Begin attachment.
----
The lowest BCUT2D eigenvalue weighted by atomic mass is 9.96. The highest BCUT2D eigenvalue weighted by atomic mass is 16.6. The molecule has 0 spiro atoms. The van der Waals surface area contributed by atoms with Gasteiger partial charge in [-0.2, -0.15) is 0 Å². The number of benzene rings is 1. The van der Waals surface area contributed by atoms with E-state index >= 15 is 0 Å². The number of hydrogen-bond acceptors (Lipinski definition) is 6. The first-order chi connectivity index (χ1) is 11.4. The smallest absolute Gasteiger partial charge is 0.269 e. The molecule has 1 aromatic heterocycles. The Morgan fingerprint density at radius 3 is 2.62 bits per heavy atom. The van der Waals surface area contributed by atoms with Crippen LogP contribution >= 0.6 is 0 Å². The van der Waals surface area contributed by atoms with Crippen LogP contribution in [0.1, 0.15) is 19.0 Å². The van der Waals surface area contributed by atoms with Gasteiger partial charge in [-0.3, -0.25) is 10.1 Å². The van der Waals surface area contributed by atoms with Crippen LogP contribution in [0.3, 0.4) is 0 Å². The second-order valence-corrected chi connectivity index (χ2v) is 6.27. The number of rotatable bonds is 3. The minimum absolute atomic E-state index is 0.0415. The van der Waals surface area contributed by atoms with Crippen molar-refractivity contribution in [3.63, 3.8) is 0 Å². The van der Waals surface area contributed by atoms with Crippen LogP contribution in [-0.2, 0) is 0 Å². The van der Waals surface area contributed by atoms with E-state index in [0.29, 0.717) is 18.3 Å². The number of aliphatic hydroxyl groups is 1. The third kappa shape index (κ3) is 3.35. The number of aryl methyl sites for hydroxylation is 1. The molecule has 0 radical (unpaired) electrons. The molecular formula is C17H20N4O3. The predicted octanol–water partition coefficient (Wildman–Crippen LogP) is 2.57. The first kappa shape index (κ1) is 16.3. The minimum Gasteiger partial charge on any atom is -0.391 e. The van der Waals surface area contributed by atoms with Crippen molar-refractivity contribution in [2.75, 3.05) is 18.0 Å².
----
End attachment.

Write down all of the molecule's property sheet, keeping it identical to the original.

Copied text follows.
The lowest BCUT2D eigenvalue weighted by atomic mass is 9.96. The highest BCUT2D eigenvalue weighted by atomic mass is 16.6. The molecule has 0 spiro atoms. The van der Waals surface area contributed by atoms with Gasteiger partial charge in [-0.2, -0.15) is 0 Å². The number of benzene rings is 1. The van der Waals surface area contributed by atoms with E-state index >= 15 is 0 Å². The number of hydrogen-bond acceptors (Lipinski definition) is 6. The first-order chi connectivity index (χ1) is 11.4. The smallest absolute Gasteiger partial charge is 0.269 e. The molecule has 1 aromatic heterocycles. The Morgan fingerprint density at radius 3 is 2.62 bits per heavy atom. The van der Waals surface area contributed by atoms with Crippen LogP contribution >= 0.6 is 0 Å². The van der Waals surface area contributed by atoms with Crippen LogP contribution in [0.1, 0.15) is 19.0 Å². The van der Waals surface area contributed by atoms with Gasteiger partial charge in [-0.3, -0.25) is 10.1 Å². The van der Waals surface area contributed by atoms with Crippen LogP contribution in [0.3, 0.4) is 0 Å². The second-order valence-corrected chi connectivity index (χ2v) is 6.27. The number of rotatable bonds is 3. The minimum absolute atomic E-state index is 0.0415. The van der Waals surface area contributed by atoms with Crippen molar-refractivity contribution in [3.63, 3.8) is 0 Å². The van der Waals surface area contributed by atoms with Crippen LogP contribution in [-0.2, 0) is 0 Å². The van der Waals surface area contributed by atoms with E-state index in [0.29, 0.717) is 18.3 Å². The number of aliphatic hydroxyl groups is 1. The third kappa shape index (κ3) is 3.35. The number of aryl methyl sites for hydroxylation is 1. The molecule has 0 radical (unpaired) electrons. The molecular formula is C17H20N4O3. The predicted octanol–water partition coefficient (Wildman–Crippen LogP) is 2.57. The first kappa shape index (κ1) is 16.3. The minimum Gasteiger partial charge on any atom is -0.391 e. The van der Waals surface area contributed by atoms with Crippen molar-refractivity contribution in [2.75, 3.05) is 18.0 Å².